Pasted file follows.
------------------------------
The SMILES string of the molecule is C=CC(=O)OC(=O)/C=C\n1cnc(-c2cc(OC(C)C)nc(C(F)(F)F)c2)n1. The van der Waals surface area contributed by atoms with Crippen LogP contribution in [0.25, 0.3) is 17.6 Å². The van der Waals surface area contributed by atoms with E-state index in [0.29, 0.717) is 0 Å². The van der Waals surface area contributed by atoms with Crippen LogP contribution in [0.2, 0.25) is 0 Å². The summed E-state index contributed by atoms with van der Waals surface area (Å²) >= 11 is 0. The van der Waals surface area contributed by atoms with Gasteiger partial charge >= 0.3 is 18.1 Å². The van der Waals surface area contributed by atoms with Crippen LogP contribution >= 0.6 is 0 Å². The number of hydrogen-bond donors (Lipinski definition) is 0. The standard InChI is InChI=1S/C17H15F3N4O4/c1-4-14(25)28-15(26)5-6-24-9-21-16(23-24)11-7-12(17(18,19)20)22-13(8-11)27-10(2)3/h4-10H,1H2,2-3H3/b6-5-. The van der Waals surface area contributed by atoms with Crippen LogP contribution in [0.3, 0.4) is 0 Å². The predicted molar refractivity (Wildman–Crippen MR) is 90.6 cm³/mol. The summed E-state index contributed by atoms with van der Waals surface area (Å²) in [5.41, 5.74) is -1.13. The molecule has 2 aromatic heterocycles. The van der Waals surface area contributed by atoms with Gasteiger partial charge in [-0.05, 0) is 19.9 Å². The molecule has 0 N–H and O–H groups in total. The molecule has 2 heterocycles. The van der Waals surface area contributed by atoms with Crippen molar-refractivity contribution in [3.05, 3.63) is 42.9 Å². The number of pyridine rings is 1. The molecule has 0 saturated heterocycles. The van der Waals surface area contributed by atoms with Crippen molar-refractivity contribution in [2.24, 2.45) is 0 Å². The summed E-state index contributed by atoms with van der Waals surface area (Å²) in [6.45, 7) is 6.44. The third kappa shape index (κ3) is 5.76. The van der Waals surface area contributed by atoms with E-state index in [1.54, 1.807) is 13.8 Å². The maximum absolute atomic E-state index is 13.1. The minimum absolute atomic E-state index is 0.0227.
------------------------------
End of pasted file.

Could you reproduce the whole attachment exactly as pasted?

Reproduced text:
The SMILES string of the molecule is C=CC(=O)OC(=O)/C=C\n1cnc(-c2cc(OC(C)C)nc(C(F)(F)F)c2)n1. The van der Waals surface area contributed by atoms with Crippen LogP contribution in [0.25, 0.3) is 17.6 Å². The van der Waals surface area contributed by atoms with E-state index in [0.29, 0.717) is 0 Å². The van der Waals surface area contributed by atoms with Crippen LogP contribution in [0.2, 0.25) is 0 Å². The summed E-state index contributed by atoms with van der Waals surface area (Å²) >= 11 is 0. The van der Waals surface area contributed by atoms with Gasteiger partial charge >= 0.3 is 18.1 Å². The van der Waals surface area contributed by atoms with Crippen LogP contribution >= 0.6 is 0 Å². The number of hydrogen-bond donors (Lipinski definition) is 0. The standard InChI is InChI=1S/C17H15F3N4O4/c1-4-14(25)28-15(26)5-6-24-9-21-16(23-24)11-7-12(17(18,19)20)22-13(8-11)27-10(2)3/h4-10H,1H2,2-3H3/b6-5-. The van der Waals surface area contributed by atoms with Crippen LogP contribution in [0.3, 0.4) is 0 Å². The predicted molar refractivity (Wildman–Crippen MR) is 90.6 cm³/mol. The summed E-state index contributed by atoms with van der Waals surface area (Å²) in [5.41, 5.74) is -1.13. The molecule has 2 aromatic heterocycles. The van der Waals surface area contributed by atoms with Gasteiger partial charge in [-0.05, 0) is 19.9 Å². The molecule has 0 N–H and O–H groups in total. The molecule has 2 heterocycles. The van der Waals surface area contributed by atoms with Crippen molar-refractivity contribution in [3.05, 3.63) is 42.9 Å². The number of pyridine rings is 1. The molecule has 0 saturated heterocycles. The van der Waals surface area contributed by atoms with Crippen molar-refractivity contribution in [2.24, 2.45) is 0 Å². The summed E-state index contributed by atoms with van der Waals surface area (Å²) in [6.45, 7) is 6.44. The third kappa shape index (κ3) is 5.76. The van der Waals surface area contributed by atoms with E-state index in [1.54, 1.807) is 13.8 Å². The maximum absolute atomic E-state index is 13.1. The minimum absolute atomic E-state index is 0.0227.